“The episodes demonstrate that even as the special counsel investigation appears to be intensifying, the president has ignored his lawyers’ advice to avoid doing anything publicly or privately that could create the appearance of interfering with it.”

“Legal experts said Mr. Trump’s contact with the men most likely did not rise to the level of witnesses tampering. But witnesses and lawyers who learned about the conversations viewed them as potentially a problem and shared them with Mr. Mueller.”

Politico: “Tuesday’s special election, which is being held in a district that President Donald Trump won by 20 percentage points, has emerged as the latest testing ground of whether Republicans are headed for a midterm bloodbath. A loss would be wholly embarrassing, many Republicans privately acknowledge, given that it would take place in a state that Trump made a cornerstone of his 2016 victory.”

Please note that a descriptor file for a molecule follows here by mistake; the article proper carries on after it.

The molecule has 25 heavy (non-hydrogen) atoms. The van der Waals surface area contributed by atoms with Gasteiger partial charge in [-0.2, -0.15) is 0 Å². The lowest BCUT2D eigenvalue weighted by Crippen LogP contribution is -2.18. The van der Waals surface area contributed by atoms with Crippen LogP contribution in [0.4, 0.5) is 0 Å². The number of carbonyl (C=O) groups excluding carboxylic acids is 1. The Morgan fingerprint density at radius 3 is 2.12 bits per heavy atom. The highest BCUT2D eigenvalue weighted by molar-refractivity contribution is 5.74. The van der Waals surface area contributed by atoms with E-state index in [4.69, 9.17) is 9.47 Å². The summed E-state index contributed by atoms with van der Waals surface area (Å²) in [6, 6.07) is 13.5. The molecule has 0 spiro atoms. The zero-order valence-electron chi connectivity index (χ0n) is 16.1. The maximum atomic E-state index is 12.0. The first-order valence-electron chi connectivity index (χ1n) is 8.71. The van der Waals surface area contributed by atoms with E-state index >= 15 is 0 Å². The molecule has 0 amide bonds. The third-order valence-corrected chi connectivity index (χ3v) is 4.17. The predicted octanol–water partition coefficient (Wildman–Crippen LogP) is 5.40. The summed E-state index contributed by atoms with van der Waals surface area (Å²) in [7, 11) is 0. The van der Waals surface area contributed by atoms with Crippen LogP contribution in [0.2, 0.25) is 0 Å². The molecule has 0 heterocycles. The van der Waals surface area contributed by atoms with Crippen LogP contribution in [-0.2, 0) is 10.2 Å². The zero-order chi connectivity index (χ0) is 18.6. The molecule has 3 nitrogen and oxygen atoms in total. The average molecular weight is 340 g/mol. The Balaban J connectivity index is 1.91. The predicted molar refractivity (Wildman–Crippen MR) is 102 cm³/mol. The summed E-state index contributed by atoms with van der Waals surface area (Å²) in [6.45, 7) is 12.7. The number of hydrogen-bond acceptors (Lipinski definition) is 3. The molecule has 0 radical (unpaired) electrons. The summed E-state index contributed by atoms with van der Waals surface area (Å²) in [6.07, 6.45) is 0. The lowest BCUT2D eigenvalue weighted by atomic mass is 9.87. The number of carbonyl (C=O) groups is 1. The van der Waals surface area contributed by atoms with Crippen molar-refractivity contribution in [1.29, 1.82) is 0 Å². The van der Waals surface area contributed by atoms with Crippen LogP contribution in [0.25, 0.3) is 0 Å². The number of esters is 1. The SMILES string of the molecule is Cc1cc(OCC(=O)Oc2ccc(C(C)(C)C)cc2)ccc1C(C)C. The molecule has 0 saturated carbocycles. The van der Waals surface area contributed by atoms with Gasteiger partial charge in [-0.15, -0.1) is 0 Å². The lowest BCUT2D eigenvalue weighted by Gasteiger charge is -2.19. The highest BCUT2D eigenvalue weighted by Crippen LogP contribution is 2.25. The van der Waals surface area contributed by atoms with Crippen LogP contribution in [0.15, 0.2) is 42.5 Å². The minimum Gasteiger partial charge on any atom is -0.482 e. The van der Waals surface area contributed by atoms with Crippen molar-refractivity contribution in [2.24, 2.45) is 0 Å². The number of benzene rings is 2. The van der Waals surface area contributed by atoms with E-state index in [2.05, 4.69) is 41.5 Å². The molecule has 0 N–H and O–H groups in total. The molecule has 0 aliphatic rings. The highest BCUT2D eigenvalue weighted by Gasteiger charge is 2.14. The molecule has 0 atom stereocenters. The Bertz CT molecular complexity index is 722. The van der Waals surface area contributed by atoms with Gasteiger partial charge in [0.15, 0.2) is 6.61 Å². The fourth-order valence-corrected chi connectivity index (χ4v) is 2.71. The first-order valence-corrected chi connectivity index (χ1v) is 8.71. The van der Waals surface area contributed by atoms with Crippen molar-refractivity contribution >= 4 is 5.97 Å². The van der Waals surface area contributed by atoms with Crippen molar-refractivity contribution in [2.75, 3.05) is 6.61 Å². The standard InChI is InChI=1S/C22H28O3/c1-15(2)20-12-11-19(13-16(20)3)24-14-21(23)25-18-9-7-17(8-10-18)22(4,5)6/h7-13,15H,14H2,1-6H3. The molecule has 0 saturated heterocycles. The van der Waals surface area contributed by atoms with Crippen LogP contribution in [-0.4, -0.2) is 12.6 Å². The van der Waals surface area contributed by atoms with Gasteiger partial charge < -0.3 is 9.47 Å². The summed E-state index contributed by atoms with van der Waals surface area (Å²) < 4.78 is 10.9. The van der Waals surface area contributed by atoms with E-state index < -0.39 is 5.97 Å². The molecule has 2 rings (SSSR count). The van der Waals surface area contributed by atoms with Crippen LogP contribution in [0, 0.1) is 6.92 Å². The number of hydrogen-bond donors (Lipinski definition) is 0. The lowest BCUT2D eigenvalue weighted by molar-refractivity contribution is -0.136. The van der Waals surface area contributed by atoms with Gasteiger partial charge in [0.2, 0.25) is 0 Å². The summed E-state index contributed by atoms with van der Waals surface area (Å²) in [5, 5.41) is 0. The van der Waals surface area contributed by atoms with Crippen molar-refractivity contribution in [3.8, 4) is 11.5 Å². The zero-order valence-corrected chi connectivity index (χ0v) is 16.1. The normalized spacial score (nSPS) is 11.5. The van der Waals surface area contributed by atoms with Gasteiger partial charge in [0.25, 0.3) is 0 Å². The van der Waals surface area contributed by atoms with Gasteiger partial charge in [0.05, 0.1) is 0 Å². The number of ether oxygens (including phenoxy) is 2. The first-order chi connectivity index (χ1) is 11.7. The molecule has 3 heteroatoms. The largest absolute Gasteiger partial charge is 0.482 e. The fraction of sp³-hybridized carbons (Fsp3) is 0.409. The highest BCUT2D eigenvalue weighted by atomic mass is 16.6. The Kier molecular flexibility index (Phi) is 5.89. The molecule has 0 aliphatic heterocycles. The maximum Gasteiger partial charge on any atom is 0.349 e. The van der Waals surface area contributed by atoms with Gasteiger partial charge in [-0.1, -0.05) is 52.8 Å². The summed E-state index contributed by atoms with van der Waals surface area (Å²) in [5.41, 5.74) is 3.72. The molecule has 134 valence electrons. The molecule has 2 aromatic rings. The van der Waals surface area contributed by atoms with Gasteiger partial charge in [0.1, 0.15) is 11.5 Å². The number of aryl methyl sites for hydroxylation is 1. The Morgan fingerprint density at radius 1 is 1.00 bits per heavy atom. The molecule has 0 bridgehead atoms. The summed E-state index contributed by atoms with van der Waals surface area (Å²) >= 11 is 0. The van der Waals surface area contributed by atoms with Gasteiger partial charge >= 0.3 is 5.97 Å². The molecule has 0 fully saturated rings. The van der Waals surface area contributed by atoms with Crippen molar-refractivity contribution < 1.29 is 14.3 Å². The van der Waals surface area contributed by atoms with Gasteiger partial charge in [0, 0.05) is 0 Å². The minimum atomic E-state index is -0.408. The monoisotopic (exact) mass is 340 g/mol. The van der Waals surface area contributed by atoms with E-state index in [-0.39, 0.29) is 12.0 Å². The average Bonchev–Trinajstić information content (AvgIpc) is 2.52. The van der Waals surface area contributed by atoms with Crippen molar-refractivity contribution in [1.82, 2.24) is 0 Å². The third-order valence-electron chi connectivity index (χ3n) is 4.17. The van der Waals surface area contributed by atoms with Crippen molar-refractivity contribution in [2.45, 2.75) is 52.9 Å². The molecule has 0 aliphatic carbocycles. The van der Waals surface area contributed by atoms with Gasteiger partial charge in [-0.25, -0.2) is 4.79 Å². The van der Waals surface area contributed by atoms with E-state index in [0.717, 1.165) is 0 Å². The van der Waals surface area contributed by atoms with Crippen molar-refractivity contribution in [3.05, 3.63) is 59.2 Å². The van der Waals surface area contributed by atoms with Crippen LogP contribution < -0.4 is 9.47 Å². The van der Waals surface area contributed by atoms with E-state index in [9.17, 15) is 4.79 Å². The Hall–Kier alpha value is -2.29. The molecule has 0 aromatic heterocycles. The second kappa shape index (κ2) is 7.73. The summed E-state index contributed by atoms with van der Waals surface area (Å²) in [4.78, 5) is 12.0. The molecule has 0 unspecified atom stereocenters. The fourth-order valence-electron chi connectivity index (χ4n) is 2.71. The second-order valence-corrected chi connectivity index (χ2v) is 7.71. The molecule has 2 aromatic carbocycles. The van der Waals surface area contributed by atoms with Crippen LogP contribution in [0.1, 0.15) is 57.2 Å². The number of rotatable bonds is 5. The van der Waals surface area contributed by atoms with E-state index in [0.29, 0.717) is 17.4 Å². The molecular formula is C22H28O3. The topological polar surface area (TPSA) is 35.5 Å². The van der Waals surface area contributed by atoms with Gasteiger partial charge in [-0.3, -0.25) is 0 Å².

“Many Republicans expect that Saccone will ultimately prevail, thanks largely to the conservative nature of the southwestern Pennsylvania district and the national GOP’s effort. Yet three senior party strategists said they’d reviewed internal polling data in recent days pointing to a narrow Lamb lead, raising alarms. And this week, the Republican National Committee conducted a data analysis finding that just 47 percent of voters in the district viewed Saccone favorably, three percentage points lower than Trump.”

President Trump “once presided over a reality show in which a key cast member exited each week. The same thing seems to be happening in his White House,” the AP reports.